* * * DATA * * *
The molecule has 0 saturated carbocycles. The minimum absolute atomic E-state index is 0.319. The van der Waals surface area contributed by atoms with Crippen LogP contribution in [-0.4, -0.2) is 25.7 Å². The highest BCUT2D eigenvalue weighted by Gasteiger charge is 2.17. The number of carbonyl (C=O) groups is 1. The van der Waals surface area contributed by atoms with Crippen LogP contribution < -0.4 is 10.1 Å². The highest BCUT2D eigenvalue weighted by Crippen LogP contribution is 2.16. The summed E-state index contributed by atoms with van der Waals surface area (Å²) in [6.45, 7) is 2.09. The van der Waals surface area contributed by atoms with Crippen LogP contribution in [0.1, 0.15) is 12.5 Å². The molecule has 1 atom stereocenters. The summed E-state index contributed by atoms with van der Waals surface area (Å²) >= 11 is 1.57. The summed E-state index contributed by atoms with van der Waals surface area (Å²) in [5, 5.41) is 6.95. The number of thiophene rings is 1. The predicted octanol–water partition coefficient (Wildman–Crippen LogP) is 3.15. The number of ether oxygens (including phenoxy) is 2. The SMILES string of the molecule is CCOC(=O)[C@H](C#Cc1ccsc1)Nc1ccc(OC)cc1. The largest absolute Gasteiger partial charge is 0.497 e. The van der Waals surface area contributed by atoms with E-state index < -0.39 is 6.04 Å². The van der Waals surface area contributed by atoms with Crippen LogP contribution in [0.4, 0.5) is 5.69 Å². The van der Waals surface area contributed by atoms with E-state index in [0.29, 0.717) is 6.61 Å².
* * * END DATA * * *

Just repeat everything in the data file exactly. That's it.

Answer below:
The molecule has 0 saturated carbocycles. The minimum absolute atomic E-state index is 0.319. The van der Waals surface area contributed by atoms with Crippen LogP contribution in [-0.4, -0.2) is 25.7 Å². The highest BCUT2D eigenvalue weighted by Gasteiger charge is 2.17. The number of carbonyl (C=O) groups is 1. The van der Waals surface area contributed by atoms with Crippen LogP contribution < -0.4 is 10.1 Å². The highest BCUT2D eigenvalue weighted by Crippen LogP contribution is 2.16. The summed E-state index contributed by atoms with van der Waals surface area (Å²) in [6.45, 7) is 2.09. The van der Waals surface area contributed by atoms with Crippen LogP contribution in [0.1, 0.15) is 12.5 Å². The molecule has 1 atom stereocenters. The summed E-state index contributed by atoms with van der Waals surface area (Å²) >= 11 is 1.57. The summed E-state index contributed by atoms with van der Waals surface area (Å²) in [5, 5.41) is 6.95. The number of thiophene rings is 1. The predicted octanol–water partition coefficient (Wildman–Crippen LogP) is 3.15. The number of ether oxygens (including phenoxy) is 2. The SMILES string of the molecule is CCOC(=O)[C@H](C#Cc1ccsc1)Nc1ccc(OC)cc1. The largest absolute Gasteiger partial charge is 0.497 e. The van der Waals surface area contributed by atoms with E-state index < -0.39 is 6.04 Å². The van der Waals surface area contributed by atoms with Crippen LogP contribution in [0.4, 0.5) is 5.69 Å². The van der Waals surface area contributed by atoms with E-state index in [0.29, 0.717) is 6.61 Å².